The DGCA may issue a set of additional safety directives for A320neo aircraft next week, the aviation secretary added
Aviation News (General) / Pilot: Shutdown adding new risk to air travel
« Last post by kb4tez on January 09, 2019, 06:37:50 AM »

Nobody wants to hear a recording of, "Sorry, we're closed due to nonpayment." If you're an airline pilot requesting an approach clearance, this would be especially troublesome to say the least. We have no checklists for such things.

Fortunately, that scenario will never occur. Air traffic controllers are an essential government service, so airplanes will still be flying despite the government shutdown. But air traffic controllers are people, not robots, and soon the situation will begin to take its toll, potentially on our safety. As a veteran airline pilot I can confirm that we will all have to be especially vigilant with all aspects of aviation operations the longer this situation continues.The controllers will soon be missing paychecks, and nobody wants to work for free. This will add to the burden of an already stressful job. Controllers will be fighting fatigue and the additional stress of not knowing how their mortgages and other bills will be paid.

Some of the Federal Aviation Administration staff members who support the controllers may not be available. New controllers who are learning the ropes often help veteran controllers with routine tasks. Unfortunately, the new kids have been furloughed. Adding insult to injury, the Oklahoma City training academy for controllers has closed during the shutdown, meaning the problem of chronic understaffing won't get better soon.


What was supposed to be a simple transcontinental flight turned into more than 24 hours of hellish travel for Alaska Airlines passengers, including a diversion, backtracking and an overnight in an airport.
Alaska flight 1367 was scheduled to departed from Boston-Logan (BOS) for Los Angeles International (LAX) on Saturday at 6pm. However the aircraft sat on the tarmac for nearly two hours until it took off with an “uncomfortably hot cabin,” reports the Seattle Times.

But the delay was just the first incident in a series of events the passengers experienced. An hour and a half after takeoff, a burning electrical smell appeared, and the pilots made the decision to divert the aircraft to Buffalo International (BUF) as a safety precaution — landing at the airport around 9:30pm.
The captain and crew gave brief updates after landing and then disappeared for about four hours as passengers waited in a bright holding room, unable to get any sleep.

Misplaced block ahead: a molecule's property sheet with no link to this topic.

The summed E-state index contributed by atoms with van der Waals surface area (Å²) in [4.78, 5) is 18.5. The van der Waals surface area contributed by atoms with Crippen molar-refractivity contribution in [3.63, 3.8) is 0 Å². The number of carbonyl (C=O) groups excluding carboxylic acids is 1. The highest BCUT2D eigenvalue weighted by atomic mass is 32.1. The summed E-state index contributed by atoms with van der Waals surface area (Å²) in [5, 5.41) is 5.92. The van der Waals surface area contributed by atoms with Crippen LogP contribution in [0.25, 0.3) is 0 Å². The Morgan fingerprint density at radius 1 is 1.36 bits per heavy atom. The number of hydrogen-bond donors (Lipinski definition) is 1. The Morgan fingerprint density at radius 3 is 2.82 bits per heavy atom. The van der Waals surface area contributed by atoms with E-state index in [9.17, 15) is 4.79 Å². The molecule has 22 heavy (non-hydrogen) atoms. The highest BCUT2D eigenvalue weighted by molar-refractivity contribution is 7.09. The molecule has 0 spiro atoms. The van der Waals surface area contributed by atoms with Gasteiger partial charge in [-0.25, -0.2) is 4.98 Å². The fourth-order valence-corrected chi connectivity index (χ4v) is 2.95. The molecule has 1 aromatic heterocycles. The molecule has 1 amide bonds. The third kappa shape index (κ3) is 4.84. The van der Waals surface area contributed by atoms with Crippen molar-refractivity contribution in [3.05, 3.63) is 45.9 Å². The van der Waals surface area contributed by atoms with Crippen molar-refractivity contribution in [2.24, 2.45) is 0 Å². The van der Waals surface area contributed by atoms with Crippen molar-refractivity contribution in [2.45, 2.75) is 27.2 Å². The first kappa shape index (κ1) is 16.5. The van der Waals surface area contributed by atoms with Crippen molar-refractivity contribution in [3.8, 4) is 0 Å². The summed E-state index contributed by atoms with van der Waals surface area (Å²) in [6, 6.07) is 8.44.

After six hours on the ground in Buffalo, passengers boarded the Airbus A320 and flew back to Boston, instead of their final destination of LA. However, once back in Boston, the passengers had to sit for 90 minutes in the aircraft while they waited to get a gate.

It wasn’t until 7am when they managed to get inside the airport — but Alaska had rebooked everyone for a 4:30pm flight. Meaning another nine and a half hours before they could restart their journey home.

And to make matters worse, Alaska agents wouldn’t give all the passengers hotel vouchers. The Seattle Times said most people received just a $20 food voucher to hold them over for the entire day. Clark and Maggie Rheinstein, who were traveling with two cats, were one of those unable to get a hotel. They had to hole-up in the terminal’s empty chapel after Sunday services were over and spread newspapers on the ground so the pets could relieve themselves, all with the airport chaplain’s permission.

“It was a horrible experience,” said Maggie Rheinstein.

Sunday evening approached and the passengers got ready to end their journey, only to find out of another one-hour delay. The aircraft finally took off and landed at LAX at 9:30pm EST, more than 24 hours after their scheduled arrival time or 30 hours of total travel time.

Unsurprisingly, passengers’ checked bags were nowhere to be found, and the Alaska check-in desk was devoid of employees — the few remaining staff at the luggage office had no clue as to where the bags were.

TPG reached out to Alaska for comment but did not hear back by time of publication.

“This was a really, really difficult experience for our guests, a terrible experience,” Alaska spokeswoman Bobbie Egan said in an interview with the Seattle Times. “We are deeply sorry for what our passengers had to go through.”

Egan said the airline is considering $1,000 in compensation per passenger, whether in the form of flight vouchers or a full cash refund, adding that the airline is sending baggage back to passengers via FedEx.